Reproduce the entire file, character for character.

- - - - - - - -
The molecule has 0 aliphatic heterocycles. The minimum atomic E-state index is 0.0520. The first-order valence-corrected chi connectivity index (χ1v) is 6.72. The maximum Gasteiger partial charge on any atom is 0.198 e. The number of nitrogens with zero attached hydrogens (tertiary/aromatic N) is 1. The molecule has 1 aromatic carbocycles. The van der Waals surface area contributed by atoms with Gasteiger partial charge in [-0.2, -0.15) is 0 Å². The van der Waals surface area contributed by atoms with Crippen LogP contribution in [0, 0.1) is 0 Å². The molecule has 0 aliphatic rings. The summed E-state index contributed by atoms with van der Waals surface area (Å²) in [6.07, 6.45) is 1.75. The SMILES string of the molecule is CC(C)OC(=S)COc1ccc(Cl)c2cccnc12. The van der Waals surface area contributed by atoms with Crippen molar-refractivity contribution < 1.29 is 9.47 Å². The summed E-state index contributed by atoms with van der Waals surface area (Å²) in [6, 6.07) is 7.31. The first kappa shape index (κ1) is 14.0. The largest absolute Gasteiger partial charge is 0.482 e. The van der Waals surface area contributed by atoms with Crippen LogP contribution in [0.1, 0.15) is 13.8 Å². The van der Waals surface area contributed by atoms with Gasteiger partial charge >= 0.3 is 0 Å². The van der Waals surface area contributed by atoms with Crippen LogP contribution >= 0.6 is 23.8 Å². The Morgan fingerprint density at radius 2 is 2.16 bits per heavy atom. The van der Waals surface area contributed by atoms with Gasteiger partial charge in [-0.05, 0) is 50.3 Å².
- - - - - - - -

The molecule has 0 aliphatic heterocycles. The minimum atomic E-state index is 0.0520. The first-order valence-corrected chi connectivity index (χ1v) is 6.72. The maximum Gasteiger partial charge on any atom is 0.198 e. The number of nitrogens with zero attached hydrogens (tertiary/aromatic N) is 1. The molecule has 1 aromatic carbocycles. The van der Waals surface area contributed by atoms with Gasteiger partial charge in [-0.2, -0.15) is 0 Å². The van der Waals surface area contributed by atoms with Crippen LogP contribution in [0, 0.1) is 0 Å². The molecule has 0 aliphatic rings. The summed E-state index contributed by atoms with van der Waals surface area (Å²) in [6.07, 6.45) is 1.75. The SMILES string of the molecule is CC(C)OC(=S)COc1ccc(Cl)c2cccnc12. The van der Waals surface area contributed by atoms with Crippen molar-refractivity contribution < 1.29 is 9.47 Å². The summed E-state index contributed by atoms with van der Waals surface area (Å²) in [6, 6.07) is 7.31. The first kappa shape index (κ1) is 14.0. The largest absolute Gasteiger partial charge is 0.482 e. The van der Waals surface area contributed by atoms with Crippen LogP contribution in [0.1, 0.15) is 13.8 Å². The van der Waals surface area contributed by atoms with Gasteiger partial charge >= 0.3 is 0 Å². The van der Waals surface area contributed by atoms with Crippen LogP contribution >= 0.6 is 23.8 Å². The Morgan fingerprint density at radius 2 is 2.16 bits per heavy atom. The van der Waals surface area contributed by atoms with Gasteiger partial charge in [-0.05, 0) is 50.3 Å².